I just rewatched the Thing this past weekend with my 14 year old son. We BOTH really enjoyed it and even with him being from the new CG generation (although I believe that he’s a real boy) he found it to be creepy and when the alien attacked the sled dogs he was partially looking away. NO CG movie can make him do that.

  • Brian

    I watched it for the first time ever about a month ago. I thought it was great. I actually think the effects look better than a lot of the overdone cgi effects in movies today. I really enjoyed it. I can’t believe it took me so long to finally watch it.

  • Zach

    My wife was trying to talk to me while I was typing so I realize that some of my sentences are totally screw up. My point was. The Thing holds up really well compared to CGI crap fests.

  • Jon

    On the other side of the coin, I’m a long-time admirer of the film and I’ve seen it so many times that its effects barely register as outdated. In fact, the physicality of the practical effects give the film a realness and gravity that GCI artists still needs to work on improving. I recently saw this film on the big screen again at the American Cinematheque in Hollywood with two pals (film studies academics, in fact) who had never seen the film before. They were both knocked out. So…there you go.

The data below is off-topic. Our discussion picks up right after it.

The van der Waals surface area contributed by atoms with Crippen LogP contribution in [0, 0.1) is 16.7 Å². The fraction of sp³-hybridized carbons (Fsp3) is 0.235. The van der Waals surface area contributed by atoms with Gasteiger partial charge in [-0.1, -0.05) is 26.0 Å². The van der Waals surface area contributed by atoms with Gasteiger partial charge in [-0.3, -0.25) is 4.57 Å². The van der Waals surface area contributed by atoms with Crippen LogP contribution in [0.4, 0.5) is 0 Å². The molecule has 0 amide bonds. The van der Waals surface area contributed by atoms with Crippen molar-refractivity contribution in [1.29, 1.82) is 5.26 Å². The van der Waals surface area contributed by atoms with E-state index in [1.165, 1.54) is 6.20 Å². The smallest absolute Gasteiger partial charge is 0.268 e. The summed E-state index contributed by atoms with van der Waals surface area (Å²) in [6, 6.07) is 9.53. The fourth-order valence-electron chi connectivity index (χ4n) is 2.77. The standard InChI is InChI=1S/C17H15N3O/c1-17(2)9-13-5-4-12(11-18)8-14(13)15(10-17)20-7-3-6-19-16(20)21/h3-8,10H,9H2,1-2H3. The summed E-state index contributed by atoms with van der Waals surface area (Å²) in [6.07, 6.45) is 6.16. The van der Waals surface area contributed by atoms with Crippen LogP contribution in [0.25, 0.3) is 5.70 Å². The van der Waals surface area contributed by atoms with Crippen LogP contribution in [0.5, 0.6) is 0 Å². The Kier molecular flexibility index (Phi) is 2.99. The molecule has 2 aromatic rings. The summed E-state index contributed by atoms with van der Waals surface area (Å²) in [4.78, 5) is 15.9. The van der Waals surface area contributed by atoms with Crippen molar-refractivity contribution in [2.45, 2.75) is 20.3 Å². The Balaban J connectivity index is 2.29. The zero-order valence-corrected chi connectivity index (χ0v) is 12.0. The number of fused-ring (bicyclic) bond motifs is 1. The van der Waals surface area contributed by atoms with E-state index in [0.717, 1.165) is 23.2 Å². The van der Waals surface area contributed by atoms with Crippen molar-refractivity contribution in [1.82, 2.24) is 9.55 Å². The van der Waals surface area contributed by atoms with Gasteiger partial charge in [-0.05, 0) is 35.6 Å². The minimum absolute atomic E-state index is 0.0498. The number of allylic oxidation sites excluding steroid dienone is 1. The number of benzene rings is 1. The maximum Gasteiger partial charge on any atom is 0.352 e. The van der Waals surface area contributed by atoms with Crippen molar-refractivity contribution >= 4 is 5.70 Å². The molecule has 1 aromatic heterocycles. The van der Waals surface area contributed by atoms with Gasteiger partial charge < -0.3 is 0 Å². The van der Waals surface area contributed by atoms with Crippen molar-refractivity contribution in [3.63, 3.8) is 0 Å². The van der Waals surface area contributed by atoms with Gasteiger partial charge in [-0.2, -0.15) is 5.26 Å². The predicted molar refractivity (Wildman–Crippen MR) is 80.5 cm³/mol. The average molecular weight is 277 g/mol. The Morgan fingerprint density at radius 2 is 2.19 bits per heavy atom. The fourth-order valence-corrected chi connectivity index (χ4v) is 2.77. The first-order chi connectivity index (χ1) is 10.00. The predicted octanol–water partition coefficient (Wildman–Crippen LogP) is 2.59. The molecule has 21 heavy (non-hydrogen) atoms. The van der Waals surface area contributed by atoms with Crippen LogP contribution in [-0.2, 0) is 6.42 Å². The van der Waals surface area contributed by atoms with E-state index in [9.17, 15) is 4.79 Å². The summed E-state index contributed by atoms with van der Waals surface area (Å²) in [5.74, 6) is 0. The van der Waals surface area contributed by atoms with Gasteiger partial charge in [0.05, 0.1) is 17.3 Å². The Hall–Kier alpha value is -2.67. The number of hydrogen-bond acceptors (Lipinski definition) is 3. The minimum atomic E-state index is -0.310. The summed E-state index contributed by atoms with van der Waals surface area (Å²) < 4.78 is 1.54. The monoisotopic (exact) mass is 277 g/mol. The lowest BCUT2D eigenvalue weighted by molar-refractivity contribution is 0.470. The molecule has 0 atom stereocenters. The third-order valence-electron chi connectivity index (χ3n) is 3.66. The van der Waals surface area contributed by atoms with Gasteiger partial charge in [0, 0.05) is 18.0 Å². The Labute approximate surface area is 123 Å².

• marilinda

    love it or hate it, there is no denying that THE THING is pretty fun to watch and kurt russell is great.

  • ^

    I’ll take The Thing special effects over CGI any day!

    • Nathan

      Me too.

      • Michael

        Me three

  • jc

    Owen is crazy. The first time I saw the THING was in 2007 and I was amazed at the effects. To this day I think they look better than 90% of any hollywood cgi.

  • Veritas

    I could not possibly disagree more. I watched the ’82 Thing a few weeks ago, and to my mind it still holds up as one of the best films of it’s kind ever made. The paranoid tension is remarkable, the color hues, the music and every single cast member were fantastic.